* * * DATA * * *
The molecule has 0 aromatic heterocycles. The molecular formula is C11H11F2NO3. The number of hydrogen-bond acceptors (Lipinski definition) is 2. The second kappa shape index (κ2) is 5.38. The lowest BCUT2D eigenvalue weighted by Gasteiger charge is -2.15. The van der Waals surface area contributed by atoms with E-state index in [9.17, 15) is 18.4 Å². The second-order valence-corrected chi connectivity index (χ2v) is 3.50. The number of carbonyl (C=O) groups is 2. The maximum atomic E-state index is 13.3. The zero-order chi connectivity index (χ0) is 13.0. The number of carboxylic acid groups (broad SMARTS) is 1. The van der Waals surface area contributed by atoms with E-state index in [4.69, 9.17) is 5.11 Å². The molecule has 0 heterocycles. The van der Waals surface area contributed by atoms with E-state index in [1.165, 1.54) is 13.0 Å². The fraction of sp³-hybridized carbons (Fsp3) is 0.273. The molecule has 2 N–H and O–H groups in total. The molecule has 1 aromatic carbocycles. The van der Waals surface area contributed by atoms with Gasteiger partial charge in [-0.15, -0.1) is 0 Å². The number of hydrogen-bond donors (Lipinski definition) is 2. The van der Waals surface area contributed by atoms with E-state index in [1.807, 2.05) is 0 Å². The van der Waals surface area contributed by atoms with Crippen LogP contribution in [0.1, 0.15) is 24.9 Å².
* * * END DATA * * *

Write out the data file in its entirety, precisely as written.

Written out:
The molecule has 0 aromatic heterocycles. The molecular formula is C11H11F2NO3. The number of hydrogen-bond acceptors (Lipinski definition) is 2. The second kappa shape index (κ2) is 5.38. The lowest BCUT2D eigenvalue weighted by Gasteiger charge is -2.15. The van der Waals surface area contributed by atoms with E-state index in [9.17, 15) is 18.4 Å². The second-order valence-corrected chi connectivity index (χ2v) is 3.50. The number of carbonyl (C=O) groups is 2. The maximum atomic E-state index is 13.3. The zero-order chi connectivity index (χ0) is 13.0. The number of carboxylic acid groups (broad SMARTS) is 1. The van der Waals surface area contributed by atoms with E-state index in [4.69, 9.17) is 5.11 Å². The molecule has 0 heterocycles. The van der Waals surface area contributed by atoms with E-state index in [1.165, 1.54) is 13.0 Å². The fraction of sp³-hybridized carbons (Fsp3) is 0.273. The molecule has 2 N–H and O–H groups in total. The molecule has 1 aromatic carbocycles. The van der Waals surface area contributed by atoms with Gasteiger partial charge in [-0.15, -0.1) is 0 Å². The number of hydrogen-bond donors (Lipinski definition) is 2. The van der Waals surface area contributed by atoms with E-state index in [1.807, 2.05) is 0 Å². The van der Waals surface area contributed by atoms with Crippen LogP contribution in [0.1, 0.15) is 24.9 Å².